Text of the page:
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Kadlec nurses approve advisory strike vote

Kadlec nurses rallied in Richland on Nov. 9 amid contract talks with hospital management. A pact still hasn’t been reached, and nurses are gathering Monday night to hear an update on negotiations and take an advisory vote on the possibility of a strike.
Kadlec nurses rallied in Richland on Nov. 9 amid contract talks with hospital management. A pact still hasn’t been reached, and nurses are gathering Monday night to hear an update on negotiations and take an advisory vote on the possibility of a strike. Tri-City Herald

Kadlec Regional Medical Center nurses gathered Monday night to hear an update on contract talks and discuss options after months of negotiation without a new pact.

The gathering — which included 5 and 8 p.m. sessions to accommodate day and night shift schedules — included an advisory vote on a possible future strike. It won 90 percent approval. Hundreds of nurses took part in the vote, although an exact count wasn’t provided.

The outcome of the vote doesn’t mean nurses plan to go on strike at this time. Officials described the vote as a way to gauge how the nurses are feeling at this point.

“We are not calling a strike based on this vote; however, we learned tonight that the Kadlec nurses are resolved to stand behind their bargaining team,” the Washington State Nurses Association said in a statement.

The association is representing about 800 registered nurses at the Richland hospital in the contract talks. The nurses’ three-year contract expired on Nov. 30.

Negotiations for a new pact have been going on since May. Staffing levels, paid time off and sick leave are the main sticking points.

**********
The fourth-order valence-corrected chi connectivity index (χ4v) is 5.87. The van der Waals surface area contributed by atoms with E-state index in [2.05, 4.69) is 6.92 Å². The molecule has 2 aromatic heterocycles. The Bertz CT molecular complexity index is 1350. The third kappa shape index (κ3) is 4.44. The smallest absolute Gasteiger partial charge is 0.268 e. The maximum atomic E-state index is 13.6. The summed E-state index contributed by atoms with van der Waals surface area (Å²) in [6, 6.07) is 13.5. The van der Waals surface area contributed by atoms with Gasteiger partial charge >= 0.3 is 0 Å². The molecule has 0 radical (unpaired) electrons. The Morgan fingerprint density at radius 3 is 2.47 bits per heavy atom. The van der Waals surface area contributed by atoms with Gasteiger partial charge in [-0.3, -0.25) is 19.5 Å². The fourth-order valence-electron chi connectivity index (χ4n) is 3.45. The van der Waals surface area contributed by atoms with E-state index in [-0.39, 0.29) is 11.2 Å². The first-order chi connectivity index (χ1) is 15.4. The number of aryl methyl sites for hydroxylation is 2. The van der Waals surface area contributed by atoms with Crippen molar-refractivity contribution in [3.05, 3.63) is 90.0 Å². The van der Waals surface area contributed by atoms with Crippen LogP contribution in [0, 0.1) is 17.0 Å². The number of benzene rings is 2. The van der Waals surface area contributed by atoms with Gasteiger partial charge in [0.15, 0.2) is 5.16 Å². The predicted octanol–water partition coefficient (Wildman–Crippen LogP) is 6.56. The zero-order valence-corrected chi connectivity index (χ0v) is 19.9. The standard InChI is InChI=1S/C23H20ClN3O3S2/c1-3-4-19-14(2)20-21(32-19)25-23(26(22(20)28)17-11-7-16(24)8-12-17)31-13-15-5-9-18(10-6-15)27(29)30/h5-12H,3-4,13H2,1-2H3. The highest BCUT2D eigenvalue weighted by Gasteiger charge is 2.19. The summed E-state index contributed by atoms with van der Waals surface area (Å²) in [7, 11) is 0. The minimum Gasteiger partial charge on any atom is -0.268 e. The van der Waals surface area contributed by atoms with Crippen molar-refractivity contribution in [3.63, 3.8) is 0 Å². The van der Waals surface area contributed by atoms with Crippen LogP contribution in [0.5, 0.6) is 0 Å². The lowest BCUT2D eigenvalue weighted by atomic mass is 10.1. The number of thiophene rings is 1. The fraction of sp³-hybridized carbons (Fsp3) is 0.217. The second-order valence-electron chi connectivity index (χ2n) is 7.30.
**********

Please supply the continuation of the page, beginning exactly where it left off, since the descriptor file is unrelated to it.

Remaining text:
“The safe staffing issue has been something that we’ve been dealing with for quite some time,” said Raquel Johnson, a Kadlec nurse and member of the negotiating team. “Safe staffing ensures meal breaks and rest breaks are taken. When the nurses are short-changed for rest breaks, it’s indicative that we do not have sufficient staffing.”

Hospital management also is tying lower health insurance costs to a significant reduction in paid time off and the eventual elimination of the extended illness bank, officials said.

“The proposal is a bad deal for the nurses at Kadlec. Given an infusion of millions of dollars from Providence to Kadlec, increases in patient census, high patient acuity and increased demands on nurses every day, Kadlec’s desire to take away time for vacation, sick leave and long-term sick leave is difficult to understand,” the nurses association said in a statement last week.

Kadlec affiliated with the larger Providence Health & Services last year.

Johnson said she and her nurse colleagues are dedicated to their patients, and having a fair contract that ensures they get rest and some balance is critical to good patient care.

Also, “healthy nurses, healthy work-life balance — I think it fosters even more loyalty to the hospital. When you treat your employees well, they’re going to give you everything,” Johnson said.

Johnson and nurses association officials said they’re hopeful a resolution can be reached at the bargaining table.

A date for the next session hasn’t been finalized. The nurses association proposed Jan. 13 and is waiting for Kadlec to respond, the group said.

Kadlec leaders have said they won’t discuss details of the negotiations to “respect the process and keep the talks at the table.”

They’ve also said they are committed to negotiating in good faith and are hopeful a resolution can be reached.

Sara Schilling: 509-582-1529, @SaraTCHerald

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